NEW YORK - An ad in Monday’s Daily News reads "Trash Train" - offering subway riders $500 for the best photo of a dirty subway car. The full page spread was taken out by Transport Workers Union Local 100. 

"We're putting an avenue for them to send photos and what we would like to accomplish - that no one should be subjected or ride subway trains in them conditions," said TWU Local 100 Administrative VP Nelson Rivera.

The TWU is trying to pressure the MTA to add more subway cleaners, claiming 100 cleaner jobs have been cut. The transit agency also faces further belt tightening to deal with a staggering budget shortfall, but it is not known if new cleaner cuts are being considered.

(Above: Photo submission from CookieMonster28 on

The union says cleanliness should not be sacrificed—a sentiment echoed by early morning straphangers at Brooklyn’s Atlantic Avenue station.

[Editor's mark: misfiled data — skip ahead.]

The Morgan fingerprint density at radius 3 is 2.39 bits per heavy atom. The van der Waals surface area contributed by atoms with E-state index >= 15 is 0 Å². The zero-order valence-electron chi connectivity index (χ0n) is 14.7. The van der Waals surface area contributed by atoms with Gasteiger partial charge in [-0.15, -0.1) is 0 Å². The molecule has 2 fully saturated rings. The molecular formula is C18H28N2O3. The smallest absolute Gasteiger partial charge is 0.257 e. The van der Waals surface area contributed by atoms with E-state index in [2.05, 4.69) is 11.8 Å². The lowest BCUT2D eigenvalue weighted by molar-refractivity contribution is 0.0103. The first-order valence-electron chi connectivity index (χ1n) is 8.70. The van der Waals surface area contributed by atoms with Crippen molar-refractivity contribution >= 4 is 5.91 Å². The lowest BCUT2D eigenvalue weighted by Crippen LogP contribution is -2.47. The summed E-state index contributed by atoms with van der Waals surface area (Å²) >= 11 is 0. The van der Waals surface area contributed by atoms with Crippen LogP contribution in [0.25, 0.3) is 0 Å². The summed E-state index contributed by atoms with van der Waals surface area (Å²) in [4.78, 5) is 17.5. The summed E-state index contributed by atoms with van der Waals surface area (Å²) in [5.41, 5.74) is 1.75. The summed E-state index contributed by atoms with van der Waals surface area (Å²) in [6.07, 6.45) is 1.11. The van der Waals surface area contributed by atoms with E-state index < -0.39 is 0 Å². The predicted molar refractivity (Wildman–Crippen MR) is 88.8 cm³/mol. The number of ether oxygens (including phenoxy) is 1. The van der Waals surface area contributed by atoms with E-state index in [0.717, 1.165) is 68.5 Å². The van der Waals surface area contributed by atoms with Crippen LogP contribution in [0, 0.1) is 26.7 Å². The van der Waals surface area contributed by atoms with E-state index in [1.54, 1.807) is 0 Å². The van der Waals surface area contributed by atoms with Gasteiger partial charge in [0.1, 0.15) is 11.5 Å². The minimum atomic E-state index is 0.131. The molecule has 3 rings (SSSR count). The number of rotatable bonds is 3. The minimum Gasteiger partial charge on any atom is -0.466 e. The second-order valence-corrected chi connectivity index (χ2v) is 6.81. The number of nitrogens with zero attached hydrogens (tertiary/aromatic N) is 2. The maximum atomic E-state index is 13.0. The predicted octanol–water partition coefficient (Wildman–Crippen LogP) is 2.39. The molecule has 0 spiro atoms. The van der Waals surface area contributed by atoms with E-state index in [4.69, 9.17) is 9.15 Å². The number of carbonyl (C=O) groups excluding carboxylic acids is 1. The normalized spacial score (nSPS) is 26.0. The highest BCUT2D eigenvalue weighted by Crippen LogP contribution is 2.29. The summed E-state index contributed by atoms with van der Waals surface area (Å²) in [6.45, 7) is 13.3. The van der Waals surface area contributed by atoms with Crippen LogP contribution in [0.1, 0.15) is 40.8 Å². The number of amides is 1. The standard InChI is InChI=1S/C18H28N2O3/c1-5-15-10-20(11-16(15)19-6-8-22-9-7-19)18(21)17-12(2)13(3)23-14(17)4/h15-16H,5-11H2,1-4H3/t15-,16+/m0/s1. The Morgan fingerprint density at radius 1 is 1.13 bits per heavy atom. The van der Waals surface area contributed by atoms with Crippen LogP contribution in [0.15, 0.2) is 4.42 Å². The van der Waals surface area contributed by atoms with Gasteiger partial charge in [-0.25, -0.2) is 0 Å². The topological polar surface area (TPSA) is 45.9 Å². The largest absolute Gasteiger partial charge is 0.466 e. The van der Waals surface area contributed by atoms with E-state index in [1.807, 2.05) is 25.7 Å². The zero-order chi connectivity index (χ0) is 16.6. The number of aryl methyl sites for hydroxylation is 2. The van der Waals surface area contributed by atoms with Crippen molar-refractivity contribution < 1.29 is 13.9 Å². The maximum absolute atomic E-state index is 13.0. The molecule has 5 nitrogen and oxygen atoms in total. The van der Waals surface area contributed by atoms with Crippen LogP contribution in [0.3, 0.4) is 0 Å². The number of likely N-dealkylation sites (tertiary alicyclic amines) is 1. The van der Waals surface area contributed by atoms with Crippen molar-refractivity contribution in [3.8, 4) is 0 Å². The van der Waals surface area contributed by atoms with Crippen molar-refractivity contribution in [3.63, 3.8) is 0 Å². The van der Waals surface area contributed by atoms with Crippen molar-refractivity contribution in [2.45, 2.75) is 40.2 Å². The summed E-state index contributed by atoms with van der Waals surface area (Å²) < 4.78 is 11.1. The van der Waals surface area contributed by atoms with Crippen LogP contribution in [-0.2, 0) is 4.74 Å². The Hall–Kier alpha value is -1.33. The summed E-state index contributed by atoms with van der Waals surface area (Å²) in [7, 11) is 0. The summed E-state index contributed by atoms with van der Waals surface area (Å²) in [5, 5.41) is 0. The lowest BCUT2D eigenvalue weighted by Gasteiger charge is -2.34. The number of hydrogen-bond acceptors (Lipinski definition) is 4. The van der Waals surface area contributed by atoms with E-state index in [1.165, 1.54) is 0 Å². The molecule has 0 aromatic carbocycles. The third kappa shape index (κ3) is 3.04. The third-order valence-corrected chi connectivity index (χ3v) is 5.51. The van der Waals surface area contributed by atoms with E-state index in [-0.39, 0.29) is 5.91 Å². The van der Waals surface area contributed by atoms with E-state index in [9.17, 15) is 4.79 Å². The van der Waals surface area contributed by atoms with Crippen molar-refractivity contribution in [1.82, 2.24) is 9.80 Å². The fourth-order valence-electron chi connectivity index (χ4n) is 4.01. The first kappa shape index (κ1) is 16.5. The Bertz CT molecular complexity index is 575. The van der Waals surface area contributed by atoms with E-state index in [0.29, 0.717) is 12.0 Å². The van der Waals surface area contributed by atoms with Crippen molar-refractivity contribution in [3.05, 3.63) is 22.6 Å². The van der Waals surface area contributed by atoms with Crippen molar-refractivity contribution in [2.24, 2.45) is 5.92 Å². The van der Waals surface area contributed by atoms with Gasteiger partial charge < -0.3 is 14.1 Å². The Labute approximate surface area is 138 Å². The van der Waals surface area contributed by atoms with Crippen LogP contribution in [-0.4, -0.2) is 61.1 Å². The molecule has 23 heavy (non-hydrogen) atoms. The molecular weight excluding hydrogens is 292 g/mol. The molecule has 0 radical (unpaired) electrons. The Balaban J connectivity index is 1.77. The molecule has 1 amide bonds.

"It doesn’t make sense, if the trains are getting dirty and you’re just cutting the staff it’s going to keep on piling up," said one rider.

"I think that the trains are dirty, I think overnight they need to do more maintenance so that in the morning it’s more prepared to be clean and they also need to get people that shouldn’t be on the train off the train because that creates dirty garbage situations as well," said another rider.

The MTA responds that all of its more than 5000 subway cars are "routinely cleaned multiple times throughout the day," and "Beyond that, the MTA is focused on reaching a fair contract agreement with TWU Local 100 and we will not negotiate in the press."

That last comment was a reference to the union’s members now working without a contract.

According to the union, riders have until November 30 to enter "trashiest train" photos on the official website or through Instagram using the hashtag #trashtrain. Under the rules, the photos cannot have homeless people, MTA workers or the faces of a passenger in them.

Staged photos will not be considered.